While ORM technology has improved over the years, it will never abstract away the DBMS nor should it. Any complex schema is managed by a DBA and DBAs are not going to generate tables and relations using Hibernate. DBAs work with DDL and DML and most do not use ORM technologies in their day to day work. As a result, DBAs will not offer much in the way of assistance when you inevitably run into problems with your ORM solution. They don’t grok ORM, and the best they can do is turn on tracing on their side to see what the ORM is producing in the actual database. We should be building bridges with the keepers of the all-important data, not shutting them out.
Nobody really likes stored procedures. They are vendor lock-in to the max. Despite that, most places that have any kind of database utilize stored procedures in some capacity. Stored procedures were once a popular solution for certain database problems, especially common when performance problems were encountered or complex transactions were needed. JOOQ allows developers to embed stored procedure function calls within their queries.
JOOQ is capable of generating its own POJOs. Unlike Hibernate, there are no customized classes to create for doing specific joins because the data returned by a JOOQ query is not unmarshaled into objects.
In order to alleviate the work of basic CRUD operations, JOOQ maps each table as a typesafe record. Each record can store, update, and delete itself using the API. These active records employ optimistic locking, they can navigate foreign keys, and they can be mapped to other custom POJO types as needed.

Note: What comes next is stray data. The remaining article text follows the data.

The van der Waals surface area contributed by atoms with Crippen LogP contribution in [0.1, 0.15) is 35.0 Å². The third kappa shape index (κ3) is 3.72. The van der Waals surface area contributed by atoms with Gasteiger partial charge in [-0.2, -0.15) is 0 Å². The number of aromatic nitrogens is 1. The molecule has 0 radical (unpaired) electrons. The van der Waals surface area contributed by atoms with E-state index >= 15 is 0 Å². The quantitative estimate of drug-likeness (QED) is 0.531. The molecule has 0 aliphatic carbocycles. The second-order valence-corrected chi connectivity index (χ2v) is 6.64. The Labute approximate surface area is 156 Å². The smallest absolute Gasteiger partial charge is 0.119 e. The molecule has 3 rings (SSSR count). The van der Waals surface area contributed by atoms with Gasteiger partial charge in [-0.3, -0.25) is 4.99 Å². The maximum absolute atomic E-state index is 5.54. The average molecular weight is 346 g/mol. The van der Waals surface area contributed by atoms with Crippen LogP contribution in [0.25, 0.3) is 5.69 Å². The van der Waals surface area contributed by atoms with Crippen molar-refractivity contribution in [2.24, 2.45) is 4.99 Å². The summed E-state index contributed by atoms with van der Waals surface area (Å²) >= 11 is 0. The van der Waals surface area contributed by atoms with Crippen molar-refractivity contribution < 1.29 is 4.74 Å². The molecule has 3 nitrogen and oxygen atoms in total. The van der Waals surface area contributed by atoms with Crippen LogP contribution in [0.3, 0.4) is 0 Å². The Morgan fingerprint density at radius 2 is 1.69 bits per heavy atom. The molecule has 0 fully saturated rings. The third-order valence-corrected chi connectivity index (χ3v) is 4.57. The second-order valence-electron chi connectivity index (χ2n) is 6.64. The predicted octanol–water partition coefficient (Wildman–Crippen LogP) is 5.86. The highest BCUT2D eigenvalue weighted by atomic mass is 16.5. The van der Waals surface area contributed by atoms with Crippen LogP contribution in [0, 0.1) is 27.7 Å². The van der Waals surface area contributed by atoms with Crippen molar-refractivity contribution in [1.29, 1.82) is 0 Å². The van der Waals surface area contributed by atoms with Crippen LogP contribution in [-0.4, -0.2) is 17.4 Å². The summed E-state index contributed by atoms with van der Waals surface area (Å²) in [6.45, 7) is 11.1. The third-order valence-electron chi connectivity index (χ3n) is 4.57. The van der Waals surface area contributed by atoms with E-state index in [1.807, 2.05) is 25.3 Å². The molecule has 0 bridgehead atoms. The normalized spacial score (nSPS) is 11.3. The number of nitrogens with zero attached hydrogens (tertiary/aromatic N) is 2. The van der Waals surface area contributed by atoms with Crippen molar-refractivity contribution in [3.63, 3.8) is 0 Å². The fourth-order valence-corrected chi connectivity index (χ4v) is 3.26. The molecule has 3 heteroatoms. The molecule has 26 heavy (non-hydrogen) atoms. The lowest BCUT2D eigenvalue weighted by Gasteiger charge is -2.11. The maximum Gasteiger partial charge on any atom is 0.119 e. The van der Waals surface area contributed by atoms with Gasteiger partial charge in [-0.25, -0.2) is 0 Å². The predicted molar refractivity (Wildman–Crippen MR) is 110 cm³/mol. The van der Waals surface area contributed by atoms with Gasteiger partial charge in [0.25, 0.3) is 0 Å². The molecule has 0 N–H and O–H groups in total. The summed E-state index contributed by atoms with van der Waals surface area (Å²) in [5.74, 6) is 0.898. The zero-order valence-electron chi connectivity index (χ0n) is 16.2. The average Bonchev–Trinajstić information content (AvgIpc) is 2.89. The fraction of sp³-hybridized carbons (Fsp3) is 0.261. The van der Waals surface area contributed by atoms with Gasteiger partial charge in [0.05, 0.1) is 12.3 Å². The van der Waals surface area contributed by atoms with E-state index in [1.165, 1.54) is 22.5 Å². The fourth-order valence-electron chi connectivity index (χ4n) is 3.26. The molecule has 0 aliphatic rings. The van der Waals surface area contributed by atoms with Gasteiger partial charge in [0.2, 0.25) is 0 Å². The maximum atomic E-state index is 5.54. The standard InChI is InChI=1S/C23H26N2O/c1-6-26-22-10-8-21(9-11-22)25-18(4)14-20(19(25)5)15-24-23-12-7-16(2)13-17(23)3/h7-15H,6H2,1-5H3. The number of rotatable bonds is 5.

Having multi-tenancy just means that JOOQ is easy to configure per environment (e.g. LOCAL, DEV, QA, STAGE, and PROD) and that it can perform schema and table rewriting at both code generation and runtime, depending on your project’s needs. To me, this is not that compelling a point because any decent-sized project will want to maintain .sql DDL and DML files and utilize a tool such as Flyway, perhaps coupled with an automated build script, in order to achieve multi-tenancy. It makes sense for JOOQ to include such a capability, however, because the product competes with frameworks such as Grails (GORM), and of course, Hibernate, both of which offer quick, automated database nuke and pave capabilities.
My old standby is Spring JDBCTemplate. Spring improved the PreparedStatement situation by introducing named parameters in the query string and de-clutters the code by pulling a bean from its application context. As a result, all the connection setup code is encapsulated elsewhere and re-used as needed, and you get the following:
As you can see, Spring JDBCTemplate is helpful, but JOOQ offers quite a bit more.
JOOQ is free to use with open source databases such as Postgres and MySQL. If you want to use it with Oracle or other commercial databases, there is a sliding annual subscription fee based on size of company. That there is a fee for commercial databases may be a detractor to some, however, a cost vs. benefits analysis could be performed to justify the savings in time and defects that translate into dollars saved on a project. If JOOQ simplifies writing complex queries without sacrificing performance, then there is a definite value argument to be made in favor of its adoption.
Aside from the possible hurdles involved in convincing a client to license JOOQ, it looks like a worthwhile product with great potential for changing the status quo in Java-based database interactions.